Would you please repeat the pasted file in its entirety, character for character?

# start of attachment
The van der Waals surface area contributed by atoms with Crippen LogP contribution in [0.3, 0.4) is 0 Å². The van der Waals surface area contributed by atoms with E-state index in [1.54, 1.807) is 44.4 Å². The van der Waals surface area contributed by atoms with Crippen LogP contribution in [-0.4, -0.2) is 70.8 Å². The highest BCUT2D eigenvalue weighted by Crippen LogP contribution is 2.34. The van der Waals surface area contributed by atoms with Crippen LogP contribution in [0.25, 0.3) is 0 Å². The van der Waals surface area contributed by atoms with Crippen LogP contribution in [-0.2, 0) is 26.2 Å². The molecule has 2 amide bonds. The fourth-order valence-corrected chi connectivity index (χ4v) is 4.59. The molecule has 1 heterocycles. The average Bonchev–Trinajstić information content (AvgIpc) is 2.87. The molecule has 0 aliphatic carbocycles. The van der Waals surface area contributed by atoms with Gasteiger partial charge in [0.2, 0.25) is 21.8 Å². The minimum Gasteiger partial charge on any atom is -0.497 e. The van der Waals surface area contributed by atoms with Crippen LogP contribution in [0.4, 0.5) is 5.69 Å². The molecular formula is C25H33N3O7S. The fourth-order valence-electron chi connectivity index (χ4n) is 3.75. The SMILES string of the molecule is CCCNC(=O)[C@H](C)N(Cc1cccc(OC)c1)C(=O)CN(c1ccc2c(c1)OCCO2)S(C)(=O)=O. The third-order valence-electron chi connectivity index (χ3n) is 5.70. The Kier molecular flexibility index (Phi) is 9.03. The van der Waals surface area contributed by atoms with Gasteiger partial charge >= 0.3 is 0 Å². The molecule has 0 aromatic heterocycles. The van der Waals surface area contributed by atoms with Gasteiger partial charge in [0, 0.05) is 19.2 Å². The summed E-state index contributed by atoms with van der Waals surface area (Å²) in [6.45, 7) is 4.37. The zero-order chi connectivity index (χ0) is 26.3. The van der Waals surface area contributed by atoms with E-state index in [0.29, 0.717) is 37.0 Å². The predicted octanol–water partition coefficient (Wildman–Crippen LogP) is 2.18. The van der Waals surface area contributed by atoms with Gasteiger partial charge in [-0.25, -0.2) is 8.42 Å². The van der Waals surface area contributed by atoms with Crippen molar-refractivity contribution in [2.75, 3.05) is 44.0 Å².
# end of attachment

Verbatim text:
The van der Waals surface area contributed by atoms with Crippen LogP contribution in [0.3, 0.4) is 0 Å². The van der Waals surface area contributed by atoms with E-state index in [1.54, 1.807) is 44.4 Å². The van der Waals surface area contributed by atoms with Crippen LogP contribution in [-0.4, -0.2) is 70.8 Å². The highest BCUT2D eigenvalue weighted by Crippen LogP contribution is 2.34. The van der Waals surface area contributed by atoms with Crippen LogP contribution in [0.25, 0.3) is 0 Å². The van der Waals surface area contributed by atoms with Crippen LogP contribution in [-0.2, 0) is 26.2 Å². The molecule has 2 amide bonds. The fourth-order valence-corrected chi connectivity index (χ4v) is 4.59. The molecule has 1 heterocycles. The average Bonchev–Trinajstić information content (AvgIpc) is 2.87. The molecule has 0 aliphatic carbocycles. The van der Waals surface area contributed by atoms with Gasteiger partial charge in [0.2, 0.25) is 21.8 Å². The minimum Gasteiger partial charge on any atom is -0.497 e. The van der Waals surface area contributed by atoms with Crippen LogP contribution in [0.4, 0.5) is 5.69 Å². The molecular formula is C25H33N3O7S. The fourth-order valence-electron chi connectivity index (χ4n) is 3.75. The SMILES string of the molecule is CCCNC(=O)[C@H](C)N(Cc1cccc(OC)c1)C(=O)CN(c1ccc2c(c1)OCCO2)S(C)(=O)=O. The third-order valence-electron chi connectivity index (χ3n) is 5.70. The Kier molecular flexibility index (Phi) is 9.03. The van der Waals surface area contributed by atoms with Gasteiger partial charge >= 0.3 is 0 Å². The molecule has 0 aromatic heterocycles. The van der Waals surface area contributed by atoms with Gasteiger partial charge in [0, 0.05) is 19.2 Å². The summed E-state index contributed by atoms with van der Waals surface area (Å²) in [6.45, 7) is 4.37. The zero-order chi connectivity index (χ0) is 26.3. The van der Waals surface area contributed by atoms with E-state index in [0.29, 0.717) is 37.0 Å². The predicted octanol–water partition coefficient (Wildman–Crippen LogP) is 2.18. The van der Waals surface area contributed by atoms with Gasteiger partial charge in [-0.25, -0.2) is 8.42 Å². The van der Waals surface area contributed by atoms with Crippen molar-refractivity contribution in [2.75, 3.05) is 44.0 Å².